The predictions of trends for 2021 are in and, no surprise, they tell us that 2020 accelerated the trends that have been growing slowly over the past few years – remote work, a human-centered focus on wellbeing, digitization on steroids, DEI efforts that actually yield diverse and inclusive work environments, and enterprises with a higher purpose. As vaccines roll out and the world inches towards herd immunity, pundits predict that there’s no turning back on these trends. So, what does this mean for how business leaders lead?
Characteristics of successful leaders came into sharp focus during 2020. If the workplace trends continue, we’re likely to see work from anywhere and hybrid workplace models. The ability to bring people together via screens vs. in person interactions will be an important leadership capability. Leaders need to be deliberate about creating space for collaboration and space for independent work — no matter where that happens. Some people say that they have been closer with colleagues than was ever possible when they were co-located. They quite literally have been invited into each other’s homes and see how each other lives, and with whom they live. While it may have always been the case, it’s become clear that leaders must show their vulnerable, human selves and be empathic towards others if they are to capture the hearts and not just the minds of their teams.
They must also tune into the emotional impacts of work-life integration. We have been going through a period of great uncertainty, where people find so much to be out of their control. What 2020 has taught us is that leaders need to project possibility in times of ambiguity. While nothing is ever guaranteed, many things are possible, and people will need to embrace that sense of possibility to move forward.
And how do leaders think longer-term, and take steps today to be ready for likely future scenarios? As the business roundtable has said, leaders must drive long-term and short-term priorities for the benefit of all stakeholders, not just shareholders. One way by which leaders can focus on stakeholder value and secure the company’s future is to engage in upskilling an increasingly mobile early and mid-career workforce and reskilling those displaced by economic shifts.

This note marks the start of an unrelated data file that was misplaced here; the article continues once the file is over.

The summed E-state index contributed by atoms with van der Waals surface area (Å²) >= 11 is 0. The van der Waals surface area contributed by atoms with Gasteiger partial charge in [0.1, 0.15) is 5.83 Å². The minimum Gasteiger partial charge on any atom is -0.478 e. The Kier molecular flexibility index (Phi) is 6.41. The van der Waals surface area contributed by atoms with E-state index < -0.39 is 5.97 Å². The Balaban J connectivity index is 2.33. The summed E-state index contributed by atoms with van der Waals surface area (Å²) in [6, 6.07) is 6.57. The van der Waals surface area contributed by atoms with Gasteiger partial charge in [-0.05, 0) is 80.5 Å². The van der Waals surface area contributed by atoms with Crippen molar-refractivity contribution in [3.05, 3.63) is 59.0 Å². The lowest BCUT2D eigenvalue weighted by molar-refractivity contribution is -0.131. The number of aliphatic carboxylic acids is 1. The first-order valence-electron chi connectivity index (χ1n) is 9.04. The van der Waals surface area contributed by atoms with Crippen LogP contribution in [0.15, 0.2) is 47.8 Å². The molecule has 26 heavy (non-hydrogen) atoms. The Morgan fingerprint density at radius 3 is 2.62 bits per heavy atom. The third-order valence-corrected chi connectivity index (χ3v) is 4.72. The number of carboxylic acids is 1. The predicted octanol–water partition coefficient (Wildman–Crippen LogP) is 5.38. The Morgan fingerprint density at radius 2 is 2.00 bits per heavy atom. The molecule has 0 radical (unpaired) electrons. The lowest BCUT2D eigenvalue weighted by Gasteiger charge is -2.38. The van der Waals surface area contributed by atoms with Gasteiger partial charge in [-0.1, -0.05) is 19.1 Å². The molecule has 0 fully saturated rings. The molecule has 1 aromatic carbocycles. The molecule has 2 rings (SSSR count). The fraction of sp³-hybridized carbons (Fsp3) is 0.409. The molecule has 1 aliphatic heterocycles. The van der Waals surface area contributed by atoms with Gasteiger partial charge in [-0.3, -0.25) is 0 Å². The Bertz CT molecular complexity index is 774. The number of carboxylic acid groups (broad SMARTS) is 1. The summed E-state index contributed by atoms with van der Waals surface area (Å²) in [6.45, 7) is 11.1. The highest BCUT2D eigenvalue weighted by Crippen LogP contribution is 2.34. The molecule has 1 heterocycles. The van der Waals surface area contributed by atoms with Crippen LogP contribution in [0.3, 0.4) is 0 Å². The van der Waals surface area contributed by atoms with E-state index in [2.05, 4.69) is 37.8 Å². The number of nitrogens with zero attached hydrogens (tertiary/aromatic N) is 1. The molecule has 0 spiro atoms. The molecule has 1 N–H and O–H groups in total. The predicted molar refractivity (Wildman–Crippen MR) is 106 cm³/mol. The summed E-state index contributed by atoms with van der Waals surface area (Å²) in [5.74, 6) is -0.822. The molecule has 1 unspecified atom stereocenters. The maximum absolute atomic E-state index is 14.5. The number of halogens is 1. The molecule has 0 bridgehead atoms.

In the January/February 2021 issue of Harvard Business Review, the former CEO of Guardian, Deanna Mulligan, tells the story of how she future-proofed the business, including understanding the talent shifts that would be needed in the future and taking steps to transform the workforce. Guardian both hired new talent and re–skilled existing employees. According to Mulligan, “And once we were operating in a more sophisticated fashion, with better technology and data and employees repurposed accordingly, the cost savings and revenue gains began to accumulate.”
Bridging the Talent Divide
Economists point to a misalignment of skills available in the market with those that are (and will increasingly be) needed, much as Mulligan found at Guardian. It’s not difficult to predict that those who lose jobs in manufacturing or oil and gas production might be res-killed to work in high tech or in renewable energy. And for those who transition to digital work, the “work from anywhere” model means that people don’t necessarily need to migrate to find jobs, which should reduce the barrier to entry for finding work they are skilled to perform.
Companies needing skills that are in short supply might go beyond re-skilling existing employees, particularly if that won’t be sufficient to meet the need. Companies could source employees by partnering with other companies that have an oversupply of skills that are declining in demand and, in partnership, engage with educational institutions to re-skill and redeploy that talent. Through this approach, companies could transition talent from one company/industry to the next. The cost in dollars is likely to be a lot less than that of reduction in force and recruitment costs, and the benefits to the employees concerned and to society at large are significant.